S Africa urges Ethiopia, Egypt, Sudan to continue Nile dam talks
The Blue Nile is a tributary of the Nile river, from which Egypt's 100 million people get 90 percent of their fresh water.
Al Jazeera News :
South Africa, the current mediator in a long-running feud over Ethiopia's dam on the Blue Nile, on Thursday urged that talks should continue despite threats of suspension and walkout.
Egypt on Tuesday called for a halt in the talks while Sudan threatened to withdraw, rattling efforts to calm the dispute.
In a statement, South Africa, which as current chair of the African Union (AU) has been acting as mediator, said negotiations were at a "critical phase" and it "encourages the parties to remain engaged".
"We would like to urge them to continue to be guided by the spirit of Pan-African solidarity and fraternity, which has characterised the AU-led negotiations process on the GERD," International Relations Minister Naledi Pandor said.
The Grand Ethiopian Renaissance Dam (GERD) has been a source of tension in the Nile River basin ever since Ethiopia broke ground on it in 2011.
Egypt and Sudan view the dam as a threat to vital water supplies, while Ethiopia considers it crucial for its electrification and development.
"It is important that the parties should display magnanimity and understanding of each other's interests so as to move the process forward," Pandor said.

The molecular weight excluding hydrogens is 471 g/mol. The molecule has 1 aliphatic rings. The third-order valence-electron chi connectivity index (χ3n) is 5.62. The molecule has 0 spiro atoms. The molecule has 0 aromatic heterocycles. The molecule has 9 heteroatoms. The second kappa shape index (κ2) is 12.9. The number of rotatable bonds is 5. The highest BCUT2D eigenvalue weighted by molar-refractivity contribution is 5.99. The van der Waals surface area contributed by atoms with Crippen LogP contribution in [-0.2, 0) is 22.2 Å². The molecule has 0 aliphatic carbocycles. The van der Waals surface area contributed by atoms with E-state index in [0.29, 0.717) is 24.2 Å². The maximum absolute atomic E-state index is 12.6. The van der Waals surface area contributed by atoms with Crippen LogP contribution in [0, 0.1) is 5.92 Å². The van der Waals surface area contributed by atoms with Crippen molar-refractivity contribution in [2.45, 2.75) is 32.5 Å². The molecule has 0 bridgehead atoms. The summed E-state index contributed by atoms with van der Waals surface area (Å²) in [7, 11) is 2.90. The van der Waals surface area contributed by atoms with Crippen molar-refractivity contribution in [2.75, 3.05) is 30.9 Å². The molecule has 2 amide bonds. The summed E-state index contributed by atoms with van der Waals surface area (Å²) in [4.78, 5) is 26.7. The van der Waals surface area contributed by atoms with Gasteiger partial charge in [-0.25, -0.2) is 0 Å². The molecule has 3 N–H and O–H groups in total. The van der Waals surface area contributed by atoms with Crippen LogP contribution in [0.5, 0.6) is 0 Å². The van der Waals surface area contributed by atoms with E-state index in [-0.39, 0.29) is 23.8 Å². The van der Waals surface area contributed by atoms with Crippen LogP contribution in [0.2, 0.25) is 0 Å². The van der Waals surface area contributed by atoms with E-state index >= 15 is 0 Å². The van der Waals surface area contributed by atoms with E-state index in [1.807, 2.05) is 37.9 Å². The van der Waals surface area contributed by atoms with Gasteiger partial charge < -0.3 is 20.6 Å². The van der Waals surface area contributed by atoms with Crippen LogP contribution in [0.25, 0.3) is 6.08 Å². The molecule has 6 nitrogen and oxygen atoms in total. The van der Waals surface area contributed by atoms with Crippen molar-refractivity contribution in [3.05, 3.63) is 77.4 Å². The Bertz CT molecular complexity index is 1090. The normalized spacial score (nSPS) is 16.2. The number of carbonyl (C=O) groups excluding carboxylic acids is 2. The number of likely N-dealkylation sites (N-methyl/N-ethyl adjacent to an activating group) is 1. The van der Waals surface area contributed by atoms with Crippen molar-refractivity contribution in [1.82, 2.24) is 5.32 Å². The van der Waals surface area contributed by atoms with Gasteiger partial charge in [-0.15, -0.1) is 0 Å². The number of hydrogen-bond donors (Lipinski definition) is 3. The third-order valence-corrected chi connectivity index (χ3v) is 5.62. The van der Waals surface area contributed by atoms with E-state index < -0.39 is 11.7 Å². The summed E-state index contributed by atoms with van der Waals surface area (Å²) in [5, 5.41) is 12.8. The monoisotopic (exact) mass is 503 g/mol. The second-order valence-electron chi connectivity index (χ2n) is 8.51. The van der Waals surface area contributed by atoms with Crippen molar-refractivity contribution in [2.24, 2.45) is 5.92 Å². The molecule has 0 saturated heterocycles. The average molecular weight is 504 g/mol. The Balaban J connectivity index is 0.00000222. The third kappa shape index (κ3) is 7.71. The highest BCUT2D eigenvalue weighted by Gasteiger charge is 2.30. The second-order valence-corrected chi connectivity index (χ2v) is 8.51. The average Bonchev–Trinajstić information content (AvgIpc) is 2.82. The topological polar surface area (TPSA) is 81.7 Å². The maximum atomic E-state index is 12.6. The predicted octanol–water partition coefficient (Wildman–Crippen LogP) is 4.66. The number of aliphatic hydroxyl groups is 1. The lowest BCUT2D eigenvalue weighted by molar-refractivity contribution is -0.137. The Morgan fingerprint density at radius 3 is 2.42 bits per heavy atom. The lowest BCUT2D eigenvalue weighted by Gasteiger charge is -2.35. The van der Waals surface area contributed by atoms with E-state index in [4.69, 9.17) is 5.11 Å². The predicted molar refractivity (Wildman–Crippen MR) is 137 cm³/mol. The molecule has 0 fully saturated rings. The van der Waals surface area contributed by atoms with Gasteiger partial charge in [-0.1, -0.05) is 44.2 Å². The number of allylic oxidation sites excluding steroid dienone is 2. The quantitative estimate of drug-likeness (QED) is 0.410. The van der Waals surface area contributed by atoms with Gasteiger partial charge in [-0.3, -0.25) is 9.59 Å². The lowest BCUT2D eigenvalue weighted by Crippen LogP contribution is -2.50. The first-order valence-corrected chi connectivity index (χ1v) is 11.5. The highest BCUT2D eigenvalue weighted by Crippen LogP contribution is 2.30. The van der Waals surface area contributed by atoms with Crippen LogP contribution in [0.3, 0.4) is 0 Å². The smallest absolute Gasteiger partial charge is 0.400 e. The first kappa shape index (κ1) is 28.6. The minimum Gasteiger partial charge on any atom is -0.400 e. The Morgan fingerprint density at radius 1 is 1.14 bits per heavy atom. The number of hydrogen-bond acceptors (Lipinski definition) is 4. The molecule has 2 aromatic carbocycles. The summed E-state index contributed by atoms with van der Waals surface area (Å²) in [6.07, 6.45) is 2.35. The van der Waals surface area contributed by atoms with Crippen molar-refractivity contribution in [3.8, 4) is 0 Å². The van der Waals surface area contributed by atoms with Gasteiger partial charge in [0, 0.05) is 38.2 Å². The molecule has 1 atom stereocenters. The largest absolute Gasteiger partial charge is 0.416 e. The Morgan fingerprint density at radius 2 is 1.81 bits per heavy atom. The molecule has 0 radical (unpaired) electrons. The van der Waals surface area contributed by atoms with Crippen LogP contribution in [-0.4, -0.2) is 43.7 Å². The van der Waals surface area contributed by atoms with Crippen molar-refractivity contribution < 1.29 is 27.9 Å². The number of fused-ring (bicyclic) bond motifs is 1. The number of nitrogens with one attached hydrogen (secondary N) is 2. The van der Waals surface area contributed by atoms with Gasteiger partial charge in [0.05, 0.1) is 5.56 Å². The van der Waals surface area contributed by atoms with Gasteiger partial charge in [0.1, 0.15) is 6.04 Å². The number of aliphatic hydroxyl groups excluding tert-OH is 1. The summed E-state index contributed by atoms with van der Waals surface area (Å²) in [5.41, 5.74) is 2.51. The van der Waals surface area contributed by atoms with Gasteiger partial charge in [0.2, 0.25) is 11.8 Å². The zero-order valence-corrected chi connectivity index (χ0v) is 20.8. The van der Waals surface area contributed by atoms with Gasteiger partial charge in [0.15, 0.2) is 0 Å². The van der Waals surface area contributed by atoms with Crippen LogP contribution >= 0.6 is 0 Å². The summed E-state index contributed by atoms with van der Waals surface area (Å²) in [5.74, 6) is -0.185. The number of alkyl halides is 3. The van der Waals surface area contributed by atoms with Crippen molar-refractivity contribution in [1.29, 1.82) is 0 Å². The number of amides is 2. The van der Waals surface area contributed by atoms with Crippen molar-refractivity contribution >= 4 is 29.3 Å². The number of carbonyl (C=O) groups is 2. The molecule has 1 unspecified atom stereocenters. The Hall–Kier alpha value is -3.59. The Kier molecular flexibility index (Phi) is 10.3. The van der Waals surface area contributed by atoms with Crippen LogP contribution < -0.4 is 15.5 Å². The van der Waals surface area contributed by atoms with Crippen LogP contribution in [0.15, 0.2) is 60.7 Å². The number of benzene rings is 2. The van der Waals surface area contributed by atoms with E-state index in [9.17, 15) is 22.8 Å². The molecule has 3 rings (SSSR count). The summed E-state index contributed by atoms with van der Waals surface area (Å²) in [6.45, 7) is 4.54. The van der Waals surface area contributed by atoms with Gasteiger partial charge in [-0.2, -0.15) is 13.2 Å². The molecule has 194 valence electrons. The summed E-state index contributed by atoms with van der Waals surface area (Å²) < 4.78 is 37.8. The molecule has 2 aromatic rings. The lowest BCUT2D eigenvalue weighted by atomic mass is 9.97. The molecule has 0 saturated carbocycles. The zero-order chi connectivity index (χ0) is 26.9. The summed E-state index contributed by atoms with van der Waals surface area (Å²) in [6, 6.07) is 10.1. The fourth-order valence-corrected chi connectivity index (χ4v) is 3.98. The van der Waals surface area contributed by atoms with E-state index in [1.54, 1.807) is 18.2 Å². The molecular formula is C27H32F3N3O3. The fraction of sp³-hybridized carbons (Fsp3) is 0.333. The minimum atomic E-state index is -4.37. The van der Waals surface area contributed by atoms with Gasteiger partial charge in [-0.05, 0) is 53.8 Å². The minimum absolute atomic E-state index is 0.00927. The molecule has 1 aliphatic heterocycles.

Tuesday's warnings were issued after a meeting of tripartite technical and legal committees which are seeking an agreement on how the dam should be filled and operated.
Sudan's water and irrigation minister, Yasser Abbas, accused Ethiopia of shifting its position.
Ethiopia, he said, now insists the deal on the dam be linked to the wider question of sharing the waters of the Blue Nile.
"This new Ethiopian position threatens the negotiations under the aegis of the African Union, and Sudan will not participate in negotiations which include the subject of sharing Blue Nile waters," he warned.
Egypt and Sudan invoke an "historic right" over the river guaranteed by treaties concluded in 1929 and 1959.
But Ethiopia uses a treaty - signed in 2010 by six riverside countries and boycotted by Egypt and Sudan - authorising irrigation projects and dams on the river.
Egypt's water ministry, for its part, said Ethiopia's draft proposal lacked substance and contravened guidelines set at an AU summit on July 21.
"Egypt and Sudan demanded meetings be suspended for internal consultations," it said.